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BWW Blog: The Mythology of Shakespeare (And Why I Love It)

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Shakespeare is built up to be a genius, an unmatched wordsmith whose entire  body of work is studied.

BWW Blog: The Mythology of Shakespeare (And Why I Love It)

"I just don't get it-how a mediocre actor from a measly little town is suddenly the brightest jewel in England's royal crown." Barely ten minutes into the show, Something Rotten manages to sum up exactly how most students feel about William Shakespeare-ambivalent at best and loathful at worst.

The way I look at it, there are two camps that students inevitably fall into. The first, as previously mentioned, is to rebuke the very name Shakespeare, to decry it as old-fashioned and the remnant of a bygone era of study. The second is to wholeheartedly embrace the persona, to worship at the altar of sharp-tongued insults and mournful soliloquies. As a lifelong theater lover and now an English major, I found myself drifting toward the latter option.

In middle school and high school, carrying around my copy of Hamlet or Julius Caesar was my way to indicate that I was through reading Harry Potter and Pretty Little Liars. I was taking on a higher form of reading and thinking, and I was not afraid to show it off, as evidenced by my ever-revolving choice of book in hand. More than that, though, it was a way for me to connect with what I loved. When I was thirteen, I got into Doctor Who. Really into Doctor Who. When I found out that some of my favorite Doctors had done Shakespeare, I started seeking out those plays so I could understand my favorite actors more-the decisions they made while acting, the material they referenced, and how they built up their careers.

Yet, I know plenty of people who groan when they're assigned Shakespeare, and as much as thirteen-year-old Sydney would like to bemoan them as lazy or anti intellectual, they have every right to be sick and tired of the Bard. Was he considered brilliant? Absolutely. So is Quentin Tarantino, though, and I've always found myself inexplicably disinterested with his films. Shakespeare is old-fashioned, that's the nature of a five-hundred-year-old piece of theater, and he occasionally presents extremely outdated ideas. The language is a barrier for some, though if that is the only obstacle that a Shakespeare-hater is facing, I strongly urge them to watch a performance instead of reading it. The language may be antiquated, but human expression and tone is timeless. I never truly understood Macbeth until I saw it at Shakespeare in the Park.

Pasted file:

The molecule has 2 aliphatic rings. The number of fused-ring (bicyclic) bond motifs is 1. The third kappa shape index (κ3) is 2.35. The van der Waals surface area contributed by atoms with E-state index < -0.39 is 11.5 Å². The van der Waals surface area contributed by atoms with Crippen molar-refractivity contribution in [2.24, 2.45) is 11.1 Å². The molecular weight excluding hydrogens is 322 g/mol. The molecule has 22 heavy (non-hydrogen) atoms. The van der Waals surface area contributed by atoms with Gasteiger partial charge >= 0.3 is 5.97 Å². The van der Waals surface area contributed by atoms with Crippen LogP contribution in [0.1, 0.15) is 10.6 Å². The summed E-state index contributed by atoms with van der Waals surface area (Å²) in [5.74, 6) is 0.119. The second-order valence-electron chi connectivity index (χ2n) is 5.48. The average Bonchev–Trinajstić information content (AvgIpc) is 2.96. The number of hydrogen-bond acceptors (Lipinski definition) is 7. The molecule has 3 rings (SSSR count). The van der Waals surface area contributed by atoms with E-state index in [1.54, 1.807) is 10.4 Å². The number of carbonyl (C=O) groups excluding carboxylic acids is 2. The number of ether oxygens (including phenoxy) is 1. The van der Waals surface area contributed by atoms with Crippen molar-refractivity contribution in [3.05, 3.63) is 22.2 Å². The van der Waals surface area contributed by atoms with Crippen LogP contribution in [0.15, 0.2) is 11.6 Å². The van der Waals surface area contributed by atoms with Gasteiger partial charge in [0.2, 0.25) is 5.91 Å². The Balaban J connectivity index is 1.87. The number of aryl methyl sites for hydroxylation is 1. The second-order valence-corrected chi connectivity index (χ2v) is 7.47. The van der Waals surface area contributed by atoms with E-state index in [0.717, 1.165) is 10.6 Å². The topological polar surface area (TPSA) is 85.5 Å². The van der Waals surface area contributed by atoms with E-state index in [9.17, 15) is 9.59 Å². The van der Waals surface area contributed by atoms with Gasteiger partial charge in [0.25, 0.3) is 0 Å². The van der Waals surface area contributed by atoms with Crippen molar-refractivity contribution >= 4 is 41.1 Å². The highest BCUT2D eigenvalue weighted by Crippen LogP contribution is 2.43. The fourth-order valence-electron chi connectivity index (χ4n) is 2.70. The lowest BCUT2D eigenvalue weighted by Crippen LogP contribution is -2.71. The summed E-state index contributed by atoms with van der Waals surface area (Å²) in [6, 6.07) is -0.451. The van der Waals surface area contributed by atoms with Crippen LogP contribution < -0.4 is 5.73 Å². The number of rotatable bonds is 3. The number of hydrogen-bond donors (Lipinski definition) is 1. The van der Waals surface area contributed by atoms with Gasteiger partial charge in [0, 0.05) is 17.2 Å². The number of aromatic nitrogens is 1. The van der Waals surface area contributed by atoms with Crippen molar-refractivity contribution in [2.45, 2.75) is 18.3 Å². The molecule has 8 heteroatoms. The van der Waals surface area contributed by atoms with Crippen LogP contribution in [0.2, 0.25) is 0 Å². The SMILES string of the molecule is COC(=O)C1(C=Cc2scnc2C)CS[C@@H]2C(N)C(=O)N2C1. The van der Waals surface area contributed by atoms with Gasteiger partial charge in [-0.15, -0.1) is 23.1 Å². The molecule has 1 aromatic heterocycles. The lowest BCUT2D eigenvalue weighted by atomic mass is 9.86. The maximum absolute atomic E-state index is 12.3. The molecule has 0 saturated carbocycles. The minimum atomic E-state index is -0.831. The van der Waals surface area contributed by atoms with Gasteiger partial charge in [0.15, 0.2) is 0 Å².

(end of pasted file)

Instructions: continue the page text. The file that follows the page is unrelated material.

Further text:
Shakespeare is built up to be a genius, an unmatched wordsmith whose entire body of work is studied. Regardless of whether he deserves this title or not, Shakespeare is our reference point. He's so thoroughly ingrained into our culture that there is no use fighting it now. (Have you ever used the phrase "dead as a doornail" or "wild goose chase"? You have Henry VI and Romeo and Juliet to thank for that.) Besides that, however, it's important that we study where we came from, that "we" being the theatre community, the writing community, or even humanity at large. It gives us a glimpse into the sensibilities and conventions of the past and proves to us that humans will still be-and will always be-humans, no matter which ridiculous outfits they wear or language they speak. The soul of humanity, with all its humor and tears and love and loss (and, yes, the occasional "your mom" joke-thanks, Titus Andronicus) remains intact throughout the centuries. Shakespeare is, above all, hope.



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From This Author Student Blogger: Sydney Emerson